“Check out any church altar built in the 19th century. Churches didn’t pay for altars. They honored the carpenter most celebrated locally for craftsmanship by invitation to build it. An Oscar-like event—be awarded the contract to build an altar for a church.” (A post from Len Sweet)
Which altar? In churches with split chancels, the altar is what Baptists call the Communion Table. The pulpit and lectern are separated to give open access to the altar. Sweet is Wesleyan so my guess is the “altar” refers to the bench in front of the platform where people kneel to pray through or give their lives to Jesus.
A church in South Carolina is solidly wood with pine and other native wood on the walls, pews, floor and platform. I like wood, but this building felt different. It was immaculate. I asked who cleaned the church. “We take turns. The men in our grandfather’s generation went into the hills to bring lumber to build the building. We would be dishonoring them if we didn’t clean the sanctuary with love.”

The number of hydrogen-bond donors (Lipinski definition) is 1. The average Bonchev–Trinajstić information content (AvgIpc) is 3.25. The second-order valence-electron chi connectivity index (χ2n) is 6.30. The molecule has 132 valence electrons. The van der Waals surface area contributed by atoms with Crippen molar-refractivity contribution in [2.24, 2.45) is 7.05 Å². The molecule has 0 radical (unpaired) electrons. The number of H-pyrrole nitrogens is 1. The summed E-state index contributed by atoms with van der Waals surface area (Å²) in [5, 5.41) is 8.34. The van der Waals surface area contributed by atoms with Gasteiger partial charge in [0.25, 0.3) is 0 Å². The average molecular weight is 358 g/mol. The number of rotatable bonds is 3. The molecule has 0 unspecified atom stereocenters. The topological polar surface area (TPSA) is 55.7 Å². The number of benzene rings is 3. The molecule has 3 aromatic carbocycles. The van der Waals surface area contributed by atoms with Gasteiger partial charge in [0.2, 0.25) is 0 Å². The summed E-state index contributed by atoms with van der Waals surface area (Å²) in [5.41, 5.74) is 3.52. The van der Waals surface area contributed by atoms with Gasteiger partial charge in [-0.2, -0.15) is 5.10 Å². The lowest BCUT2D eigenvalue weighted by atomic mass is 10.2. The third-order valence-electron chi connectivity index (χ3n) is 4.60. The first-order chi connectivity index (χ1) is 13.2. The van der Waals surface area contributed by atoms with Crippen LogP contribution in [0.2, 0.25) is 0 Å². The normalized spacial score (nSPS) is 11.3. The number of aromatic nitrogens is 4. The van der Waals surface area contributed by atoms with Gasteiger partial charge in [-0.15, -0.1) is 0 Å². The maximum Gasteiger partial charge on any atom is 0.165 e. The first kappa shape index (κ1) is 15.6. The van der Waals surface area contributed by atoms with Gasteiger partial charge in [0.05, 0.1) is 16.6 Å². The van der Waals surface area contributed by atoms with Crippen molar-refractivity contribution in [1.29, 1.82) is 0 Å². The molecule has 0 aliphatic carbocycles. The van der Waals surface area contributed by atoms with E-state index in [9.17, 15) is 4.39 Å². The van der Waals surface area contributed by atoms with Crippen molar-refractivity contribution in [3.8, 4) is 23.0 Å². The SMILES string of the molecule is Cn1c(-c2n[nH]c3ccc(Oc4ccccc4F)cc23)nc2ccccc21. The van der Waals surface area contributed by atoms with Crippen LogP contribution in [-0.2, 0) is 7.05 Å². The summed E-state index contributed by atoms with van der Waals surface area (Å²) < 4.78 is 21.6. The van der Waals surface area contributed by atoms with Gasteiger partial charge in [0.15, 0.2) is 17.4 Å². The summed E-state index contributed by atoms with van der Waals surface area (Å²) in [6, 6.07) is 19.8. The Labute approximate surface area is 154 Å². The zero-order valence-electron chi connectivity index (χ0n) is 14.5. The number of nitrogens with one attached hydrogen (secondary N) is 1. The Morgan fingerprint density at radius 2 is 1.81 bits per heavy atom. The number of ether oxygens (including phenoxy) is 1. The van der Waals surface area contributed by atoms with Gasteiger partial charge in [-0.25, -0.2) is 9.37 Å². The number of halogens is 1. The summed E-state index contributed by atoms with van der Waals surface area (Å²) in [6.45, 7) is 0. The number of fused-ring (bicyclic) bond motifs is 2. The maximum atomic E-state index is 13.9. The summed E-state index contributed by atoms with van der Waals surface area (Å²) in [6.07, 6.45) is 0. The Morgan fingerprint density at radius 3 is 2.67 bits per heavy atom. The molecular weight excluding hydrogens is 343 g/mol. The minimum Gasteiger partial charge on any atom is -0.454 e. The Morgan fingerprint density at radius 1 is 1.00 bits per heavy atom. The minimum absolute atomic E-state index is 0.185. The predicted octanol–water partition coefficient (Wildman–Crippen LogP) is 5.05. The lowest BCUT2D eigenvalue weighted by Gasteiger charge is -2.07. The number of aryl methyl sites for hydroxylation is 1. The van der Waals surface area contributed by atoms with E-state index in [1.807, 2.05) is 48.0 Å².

Do you catch the significance of building and the great honor of being chosen to build the altar? To be chosen to prepare the place where contact with God is enjoyed!
Wonder if Jesus built altars? He built yokes which were considered the best because they “fit most comfortably.” A bench that invited a revisit. Made of cherry, mahogany, pine, fur carved to fit elbows and foreheads. Where wood fragrances envelope and the grain reminds you of strength and beauty God is instilling in you as you kneel there.
What an honor to be selected to build an altar where the presence of God is hosted. Is there a greater partnership than hosting the presence of God? At tables, in the woods, at Starbucks, sitting on a boulder overlooking a snow-covered landscape. It may be our uttermost evangelistic tool—to create atmospheres where we and friends will sense we are in the Presence.
©2018 D. Dean Benton